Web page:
It can be hard to know where to look for the latest information – the CDC has been cautious to confirm the spread of COVID-19 as airborne. We’ve started a post that we’ll continue to update with the latest information as it relates to dental aerosol control.  

1. CDC Confirms COVID-19 is airborne and spread by expelled breath.


We’ve suspected it and became obsessed with infection controls and aerosol research ever since. It’s been obvious to us for a while now.  Finally, now they have confirmed it – it raises even more questions and implications. One thing is clear however:

The breath of patients is now a crucial factor in infection control. 

2. Latest CDC estimates are 40% of COVID infected are asymptomatic – pre-screening will not work.

Coronavirus FAQs: Temperature Screenings, Swimming Pool Risks, Mosquitoes ...? : Goats and Soda : NPR

‘I’ve been dealing with viral outbreaks for the last 40 years. I’ve never seen a single virus — that is, one pathogen — have a range where 20% to 40% of the people have no symptoms.’

Dr. Anthony Fauci, National Institute of Allergy and Infectious Diseases

Whether you like Dr Fauci or not, it seems that one of the main reasons COVID has spread is because many are infectious without knowing it. If they have no symptoms and are infectious – your pre-screening process will not work, which then leaves you relying on your PPE. 

3. PPE and masks are not effective and are listed as the least effective control by the CDC.  

While a controversial topic to some – it would be safe to say that face masks do reduce the number of larger moister particles expelled when someone speaks.

Particle SizeHowever, we know that COVID is small and can be suspended in the air.   Just look at the video below of a patient talking as they would during a consultation.   We’ve used the vape and a patient with a mask to show what happens to the air expelled by a patient – potentially in your office.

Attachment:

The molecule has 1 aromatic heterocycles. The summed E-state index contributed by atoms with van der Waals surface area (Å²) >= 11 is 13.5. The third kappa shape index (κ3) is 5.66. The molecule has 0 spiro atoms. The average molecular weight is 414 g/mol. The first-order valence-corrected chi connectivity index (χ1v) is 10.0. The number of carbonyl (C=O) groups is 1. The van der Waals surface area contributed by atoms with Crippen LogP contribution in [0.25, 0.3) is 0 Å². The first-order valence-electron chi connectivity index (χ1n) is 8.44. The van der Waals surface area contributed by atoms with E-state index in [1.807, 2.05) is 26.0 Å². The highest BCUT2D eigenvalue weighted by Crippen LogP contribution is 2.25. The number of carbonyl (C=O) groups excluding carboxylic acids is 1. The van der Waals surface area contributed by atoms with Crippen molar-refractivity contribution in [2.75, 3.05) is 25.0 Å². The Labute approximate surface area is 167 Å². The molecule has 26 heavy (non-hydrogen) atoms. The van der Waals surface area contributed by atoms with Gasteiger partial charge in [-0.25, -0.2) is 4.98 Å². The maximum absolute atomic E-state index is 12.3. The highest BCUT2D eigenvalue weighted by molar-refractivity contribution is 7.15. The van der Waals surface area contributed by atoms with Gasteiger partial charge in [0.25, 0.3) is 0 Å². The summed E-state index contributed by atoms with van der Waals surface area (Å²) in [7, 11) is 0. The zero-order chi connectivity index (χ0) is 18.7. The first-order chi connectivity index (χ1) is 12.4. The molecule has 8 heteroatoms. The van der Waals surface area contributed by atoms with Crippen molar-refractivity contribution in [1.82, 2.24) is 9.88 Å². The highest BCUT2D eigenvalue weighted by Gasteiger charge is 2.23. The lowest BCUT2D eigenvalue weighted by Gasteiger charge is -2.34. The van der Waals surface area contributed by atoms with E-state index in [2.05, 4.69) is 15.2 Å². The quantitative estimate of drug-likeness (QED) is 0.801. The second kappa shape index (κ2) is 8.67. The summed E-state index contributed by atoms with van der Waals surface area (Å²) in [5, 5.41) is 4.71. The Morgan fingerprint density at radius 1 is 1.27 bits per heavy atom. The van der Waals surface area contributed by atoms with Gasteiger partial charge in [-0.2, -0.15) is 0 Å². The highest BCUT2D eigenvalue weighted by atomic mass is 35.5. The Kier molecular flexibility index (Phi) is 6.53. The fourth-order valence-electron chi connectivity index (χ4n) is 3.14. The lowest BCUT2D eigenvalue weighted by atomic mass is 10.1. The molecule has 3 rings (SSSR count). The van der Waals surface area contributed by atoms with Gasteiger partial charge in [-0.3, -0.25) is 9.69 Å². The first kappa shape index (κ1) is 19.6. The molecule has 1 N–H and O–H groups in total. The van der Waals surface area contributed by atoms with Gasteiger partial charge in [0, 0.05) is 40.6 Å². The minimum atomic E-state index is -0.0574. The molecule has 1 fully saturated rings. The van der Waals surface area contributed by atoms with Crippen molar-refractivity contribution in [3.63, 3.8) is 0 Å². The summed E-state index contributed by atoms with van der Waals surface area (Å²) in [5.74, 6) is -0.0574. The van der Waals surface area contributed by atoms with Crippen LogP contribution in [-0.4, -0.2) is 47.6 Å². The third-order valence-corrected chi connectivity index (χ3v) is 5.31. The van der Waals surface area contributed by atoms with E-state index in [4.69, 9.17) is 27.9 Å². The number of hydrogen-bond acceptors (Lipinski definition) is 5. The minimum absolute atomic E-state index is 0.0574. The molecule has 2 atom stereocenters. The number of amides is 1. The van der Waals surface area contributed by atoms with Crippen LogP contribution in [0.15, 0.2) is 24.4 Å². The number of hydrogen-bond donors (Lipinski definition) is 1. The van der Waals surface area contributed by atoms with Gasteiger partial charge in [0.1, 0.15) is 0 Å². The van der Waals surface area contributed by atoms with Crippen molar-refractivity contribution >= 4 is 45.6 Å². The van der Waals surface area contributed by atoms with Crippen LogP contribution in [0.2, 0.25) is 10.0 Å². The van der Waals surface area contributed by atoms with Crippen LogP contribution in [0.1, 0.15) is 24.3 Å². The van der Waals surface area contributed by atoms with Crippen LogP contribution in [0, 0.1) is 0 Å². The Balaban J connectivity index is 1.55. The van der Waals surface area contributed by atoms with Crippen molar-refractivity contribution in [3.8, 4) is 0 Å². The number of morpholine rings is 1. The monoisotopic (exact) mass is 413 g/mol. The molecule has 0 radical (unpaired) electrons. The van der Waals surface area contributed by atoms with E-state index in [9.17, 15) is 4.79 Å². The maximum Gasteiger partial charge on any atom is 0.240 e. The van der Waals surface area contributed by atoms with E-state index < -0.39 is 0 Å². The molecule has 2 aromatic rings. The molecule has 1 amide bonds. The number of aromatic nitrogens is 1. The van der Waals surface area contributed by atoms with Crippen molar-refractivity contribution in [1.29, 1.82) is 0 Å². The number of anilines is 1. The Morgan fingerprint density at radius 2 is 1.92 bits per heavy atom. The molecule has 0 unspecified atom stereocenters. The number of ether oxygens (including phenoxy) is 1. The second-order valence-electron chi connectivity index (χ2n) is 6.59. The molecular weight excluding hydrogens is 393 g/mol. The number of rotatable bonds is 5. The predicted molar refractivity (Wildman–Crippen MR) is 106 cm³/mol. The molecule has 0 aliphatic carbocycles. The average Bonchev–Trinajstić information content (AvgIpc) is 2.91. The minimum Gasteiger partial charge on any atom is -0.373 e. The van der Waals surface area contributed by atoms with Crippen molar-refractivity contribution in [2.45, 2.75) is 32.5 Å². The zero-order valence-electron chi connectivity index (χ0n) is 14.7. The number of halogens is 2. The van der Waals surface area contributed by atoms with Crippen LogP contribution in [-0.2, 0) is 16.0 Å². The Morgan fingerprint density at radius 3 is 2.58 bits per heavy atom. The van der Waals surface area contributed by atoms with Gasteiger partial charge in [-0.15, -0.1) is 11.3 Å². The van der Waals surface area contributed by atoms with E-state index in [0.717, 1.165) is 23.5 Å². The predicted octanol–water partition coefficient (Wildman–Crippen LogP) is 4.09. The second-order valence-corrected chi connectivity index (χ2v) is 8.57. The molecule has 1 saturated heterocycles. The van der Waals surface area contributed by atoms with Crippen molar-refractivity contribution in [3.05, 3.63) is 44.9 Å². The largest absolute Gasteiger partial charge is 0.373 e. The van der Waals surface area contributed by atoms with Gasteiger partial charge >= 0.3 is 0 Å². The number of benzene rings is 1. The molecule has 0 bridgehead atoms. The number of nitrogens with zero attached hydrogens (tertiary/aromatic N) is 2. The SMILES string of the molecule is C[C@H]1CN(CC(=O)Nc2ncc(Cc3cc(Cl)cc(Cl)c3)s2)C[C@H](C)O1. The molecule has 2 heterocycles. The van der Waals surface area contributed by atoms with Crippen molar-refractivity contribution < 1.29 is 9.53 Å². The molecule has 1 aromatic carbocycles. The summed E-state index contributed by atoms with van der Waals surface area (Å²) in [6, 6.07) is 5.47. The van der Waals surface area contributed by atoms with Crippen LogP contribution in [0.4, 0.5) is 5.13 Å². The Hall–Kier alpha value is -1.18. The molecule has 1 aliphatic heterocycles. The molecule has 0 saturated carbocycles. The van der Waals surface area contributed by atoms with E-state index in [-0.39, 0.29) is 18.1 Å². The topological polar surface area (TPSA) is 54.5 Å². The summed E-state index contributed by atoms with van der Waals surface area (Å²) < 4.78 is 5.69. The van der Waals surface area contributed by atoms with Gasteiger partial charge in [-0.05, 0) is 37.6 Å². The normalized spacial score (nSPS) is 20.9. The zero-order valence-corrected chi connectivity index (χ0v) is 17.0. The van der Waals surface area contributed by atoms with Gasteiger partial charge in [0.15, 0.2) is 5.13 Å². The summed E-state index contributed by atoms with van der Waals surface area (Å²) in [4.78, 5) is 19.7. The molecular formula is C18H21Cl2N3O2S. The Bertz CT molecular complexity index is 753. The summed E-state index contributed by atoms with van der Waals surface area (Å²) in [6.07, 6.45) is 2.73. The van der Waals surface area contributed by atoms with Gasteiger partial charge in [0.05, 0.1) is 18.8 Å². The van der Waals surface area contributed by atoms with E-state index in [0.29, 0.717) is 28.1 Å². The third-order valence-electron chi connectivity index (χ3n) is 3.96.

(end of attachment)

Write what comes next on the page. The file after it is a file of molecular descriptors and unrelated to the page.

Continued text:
“In the healthcare setting, aerosol is used with respect to “aerosol-generating procedures” (e.g., intubation, bronchoscopy) that produce small droplets and particles and require distinct engineering controls to prevent occupational transmission of infectious pathogens like SARS-CoV-2.” – CDC Scientific Brief

This decision means that aerosol generating procedures should only be performed with Engineering Controls in place, not just PPE controls, like masks.{% video_player “embed_player” overrideable=False, type=’scriptV4′, hide_playlist=True, viral_sharing=False, embed_button=False, autoplay=False, hidden_controls=False, loop=False, muted=False, full_width=False, width=’3840′, height=’2160′, player_id=’35818972460′, style=” %}

Do you still feel safe when you can clearly see the airflow and movements (above video) of your patient talking with a mask on?   Certainly makes you think twice doesn’t it. 

4. HVE alone isn’t enough.

The general consensus when it comes to HVE is that it is effective at capturing aerosols and particles from the working area. What they don’t take into account is that most patients breathe out their noses while getting dental treatment as the video shows.   

Just think of the consequences if you, your staff or one of your patients contracted COVID in your dental practice. The lost income of a shut down is bad enough, but the long-term damage to your businesses’ reputation is another.

If you’re considering source capture, you need to act now to secure your own Rhondair – the highest volume of airflow and quietest operation available. By combining the Rhondair, HVE and your other infection protocols, you can get an edge over your competition, make your patients feel safer and have peace of mind that you are doing what you can to keep yourself, your office staff and your patients safe.

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